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Nor was this disaffected spirit confined to those who were actually concerned in the conspiracy; for the whole of the common people, from a desire of change, favored the projects of Catiline. This they seemed to do in accordance with their general character; for, in every state, they that are poor envy those of a better class, and endeavor to exalt the factious ;1 they dislike the established condition of things, and long for something new; they are discontented with their own circumstances, and desire a general alteration; they can support themselves amid tumult and sedition, without anxiety, since poverty does not easily suffer loss.2

As for the populace of the city, they had become disaffected3 from various causes. In the first place,4 such as every where took the lead in crime and profligacy, with others who had squandered their fortunes in dissipation, and, in a word, all whom vice and villainy had driven from their homes, had flocked to Rome as a general receptacle of impurity. In the next place, many, who thought of the success of Sylla, when they had seen some raised from common soldiers into senators, and others so enriched as to live in regal luxury and pomp, hoped, each for himself, similar results from victory, if they should once take up arms. In addition to this, the youth, who, in the country, had earned a scanty livelihood by manual labor, tempted by public and private largesses, had preferred idleness in the city to unwelcome toil in the field. To these, and all others of similar character, public disorders would furnish subsistence. It is not at all surprising, therefore, that men in distress, of dissolute principles and extravagant expectations, should have consulted the interest of the state no further than as it was subservient to their own. Besides, those whose parents, by the victory of Sylla, had been proscribed, whose property had been confiscated, and whose civil rights had been curtailed,5 looked forward to the event of a war with precisely the same feelings.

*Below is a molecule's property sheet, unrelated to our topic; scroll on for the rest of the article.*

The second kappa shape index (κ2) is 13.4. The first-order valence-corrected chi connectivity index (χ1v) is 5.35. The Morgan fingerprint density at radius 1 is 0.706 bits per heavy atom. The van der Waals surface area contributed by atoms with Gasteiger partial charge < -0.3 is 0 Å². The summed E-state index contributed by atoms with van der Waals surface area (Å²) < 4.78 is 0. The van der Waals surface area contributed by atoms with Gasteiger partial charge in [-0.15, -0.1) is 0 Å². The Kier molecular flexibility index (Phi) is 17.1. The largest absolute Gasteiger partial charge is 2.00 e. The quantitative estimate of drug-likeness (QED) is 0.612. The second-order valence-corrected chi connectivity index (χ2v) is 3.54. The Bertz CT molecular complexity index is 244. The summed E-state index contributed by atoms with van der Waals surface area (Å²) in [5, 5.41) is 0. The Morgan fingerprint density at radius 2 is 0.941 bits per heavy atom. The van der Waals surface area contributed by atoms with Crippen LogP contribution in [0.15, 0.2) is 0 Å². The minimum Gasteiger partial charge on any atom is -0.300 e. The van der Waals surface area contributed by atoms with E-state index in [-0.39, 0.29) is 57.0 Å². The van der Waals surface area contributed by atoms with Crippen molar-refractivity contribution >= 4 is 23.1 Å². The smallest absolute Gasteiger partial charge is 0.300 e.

All those, too, who were of any party opposed to that of the senate, were desirous rather that the state should be embroiled, than that they themselves should be out of power. This was an evil, which, after many years, had returned upon the community to the extent to which it now prevailed.6

1 XXXVII. Endeavor to exalt the factious] “Malos extollunt.” They strive to elevate into office those who resemble themselves.

2 Poverty does not easily suffer loss] “Egestas facilè habetur sine damno” He that has nothing, has nothing to lose. Petron. Sat., c. 119: Inops audacia tuta est.

3 Had become disaffected] “Præceps abierat.” Had grown demoralized, sunk in corruption, and ready to join in any plots against the state. So Sallust says of Sempronia, præceps abierat, c. 25.

4 In the first place] “Primum omnium.” "These words refer, not to item and postremo in the same sentence, but to deinde at the commencement of the next." Bernouf.

5 Civil rights had been curtailed] “Jus libertatis imminutum erat.” " Sylla, by one of his laws, had rendered the children of proscribed persons incapable of holding any public office; a law unjust, indeed, but which, having been established and acted upon for more than twenty years, could not be rescinded without inconvenience to the government. Cicero, accordingly, opposed the attempts which were made, in his consulship, to remove this restriction, as he himself states in his Oration against Piso, c. 2." Bernouf. See Vell. Paterc., ii., 28; Plutarch, Vit. Syll.; Quintil., xi. 1, where a fragment of Cicero's speech, De Proscriptorum Liberis, is preserved. This law of Sylla was at length abrogated by Julius Cæsar, Suet. J. Cæs. 41; Plutarch Vit. Cæs.; Dio Cass., xli. 18.

6 This was an evil--to the extent to which it now prevailed] “Id adeò malum multos post annos in civitatem reverterat."Adeo," says Cortius, "is particular elegantissima." Allen makes it equivalent to usque.

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